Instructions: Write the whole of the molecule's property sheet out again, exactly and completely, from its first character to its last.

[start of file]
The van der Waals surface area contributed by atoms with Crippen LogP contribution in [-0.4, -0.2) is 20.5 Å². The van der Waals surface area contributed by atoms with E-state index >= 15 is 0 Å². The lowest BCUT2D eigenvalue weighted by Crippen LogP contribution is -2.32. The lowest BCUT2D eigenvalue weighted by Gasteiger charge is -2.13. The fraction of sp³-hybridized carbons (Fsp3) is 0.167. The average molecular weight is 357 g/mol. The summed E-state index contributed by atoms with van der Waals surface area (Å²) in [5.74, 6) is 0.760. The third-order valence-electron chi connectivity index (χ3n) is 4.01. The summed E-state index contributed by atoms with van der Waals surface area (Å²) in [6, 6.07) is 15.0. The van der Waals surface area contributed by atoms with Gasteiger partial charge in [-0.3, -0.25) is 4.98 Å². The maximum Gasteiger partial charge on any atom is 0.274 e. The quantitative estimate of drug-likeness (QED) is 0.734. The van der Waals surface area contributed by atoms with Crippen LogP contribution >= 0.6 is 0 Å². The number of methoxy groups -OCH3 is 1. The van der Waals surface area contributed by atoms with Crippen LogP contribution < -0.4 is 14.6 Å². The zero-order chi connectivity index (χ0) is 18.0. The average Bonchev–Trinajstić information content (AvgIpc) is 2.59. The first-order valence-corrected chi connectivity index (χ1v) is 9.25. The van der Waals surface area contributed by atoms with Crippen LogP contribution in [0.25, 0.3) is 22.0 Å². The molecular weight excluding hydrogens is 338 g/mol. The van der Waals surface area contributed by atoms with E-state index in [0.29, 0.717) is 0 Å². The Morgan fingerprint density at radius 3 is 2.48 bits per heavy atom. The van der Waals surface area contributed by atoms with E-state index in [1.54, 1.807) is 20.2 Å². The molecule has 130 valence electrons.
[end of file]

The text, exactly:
The van der Waals surface area contributed by atoms with Crippen LogP contribution in [-0.4, -0.2) is 20.5 Å². The van der Waals surface area contributed by atoms with E-state index >= 15 is 0 Å². The lowest BCUT2D eigenvalue weighted by Crippen LogP contribution is -2.32. The lowest BCUT2D eigenvalue weighted by Gasteiger charge is -2.13. The fraction of sp³-hybridized carbons (Fsp3) is 0.167. The average molecular weight is 357 g/mol. The summed E-state index contributed by atoms with van der Waals surface area (Å²) in [5.74, 6) is 0.760. The third-order valence-electron chi connectivity index (χ3n) is 4.01. The summed E-state index contributed by atoms with van der Waals surface area (Å²) in [6, 6.07) is 15.0. The van der Waals surface area contributed by atoms with Gasteiger partial charge in [-0.3, -0.25) is 4.98 Å². The maximum Gasteiger partial charge on any atom is 0.274 e. The quantitative estimate of drug-likeness (QED) is 0.734. The van der Waals surface area contributed by atoms with Crippen LogP contribution >= 0.6 is 0 Å². The number of methoxy groups -OCH3 is 1. The van der Waals surface area contributed by atoms with Crippen LogP contribution < -0.4 is 14.6 Å². The zero-order chi connectivity index (χ0) is 18.0. The average Bonchev–Trinajstić information content (AvgIpc) is 2.59. The first-order valence-corrected chi connectivity index (χ1v) is 9.25. The van der Waals surface area contributed by atoms with Crippen LogP contribution in [0.25, 0.3) is 22.0 Å². The molecular weight excluding hydrogens is 338 g/mol. The van der Waals surface area contributed by atoms with E-state index in [0.29, 0.717) is 0 Å². The Morgan fingerprint density at radius 3 is 2.48 bits per heavy atom. The van der Waals surface area contributed by atoms with E-state index in [1.54, 1.807) is 20.2 Å². The molecule has 130 valence electrons.